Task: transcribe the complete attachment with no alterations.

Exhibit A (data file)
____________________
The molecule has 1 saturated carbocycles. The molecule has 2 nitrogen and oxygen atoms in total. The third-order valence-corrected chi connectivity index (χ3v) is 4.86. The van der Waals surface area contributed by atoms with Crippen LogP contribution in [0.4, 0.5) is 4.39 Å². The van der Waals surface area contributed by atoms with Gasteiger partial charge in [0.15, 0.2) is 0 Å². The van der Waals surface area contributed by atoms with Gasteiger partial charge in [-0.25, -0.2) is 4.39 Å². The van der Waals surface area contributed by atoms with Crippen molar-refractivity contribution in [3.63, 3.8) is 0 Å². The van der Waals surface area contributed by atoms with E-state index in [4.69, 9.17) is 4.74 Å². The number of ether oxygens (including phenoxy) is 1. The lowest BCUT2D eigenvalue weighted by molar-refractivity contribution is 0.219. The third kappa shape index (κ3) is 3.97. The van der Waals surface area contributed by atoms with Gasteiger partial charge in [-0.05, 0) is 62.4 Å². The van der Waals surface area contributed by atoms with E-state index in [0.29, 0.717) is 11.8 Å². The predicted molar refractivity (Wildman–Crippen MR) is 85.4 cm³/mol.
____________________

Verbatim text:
The molecule has 1 saturated carbocycles. The molecule has 2 nitrogen and oxygen atoms in total. The third-order valence-corrected chi connectivity index (χ3v) is 4.86. The van der Waals surface area contributed by atoms with Crippen LogP contribution in [0.4, 0.5) is 4.39 Å². The van der Waals surface area contributed by atoms with Gasteiger partial charge in [0.15, 0.2) is 0 Å². The van der Waals surface area contributed by atoms with Gasteiger partial charge in [-0.25, -0.2) is 4.39 Å². The van der Waals surface area contributed by atoms with Crippen molar-refractivity contribution in [3.63, 3.8) is 0 Å². The van der Waals surface area contributed by atoms with E-state index in [4.69, 9.17) is 4.74 Å². The number of ether oxygens (including phenoxy) is 1. The lowest BCUT2D eigenvalue weighted by molar-refractivity contribution is 0.219. The third kappa shape index (κ3) is 3.97. The van der Waals surface area contributed by atoms with Gasteiger partial charge in [-0.05, 0) is 62.4 Å². The van der Waals surface area contributed by atoms with E-state index in [0.29, 0.717) is 11.8 Å². The predicted molar refractivity (Wildman–Crippen MR) is 85.4 cm³/mol.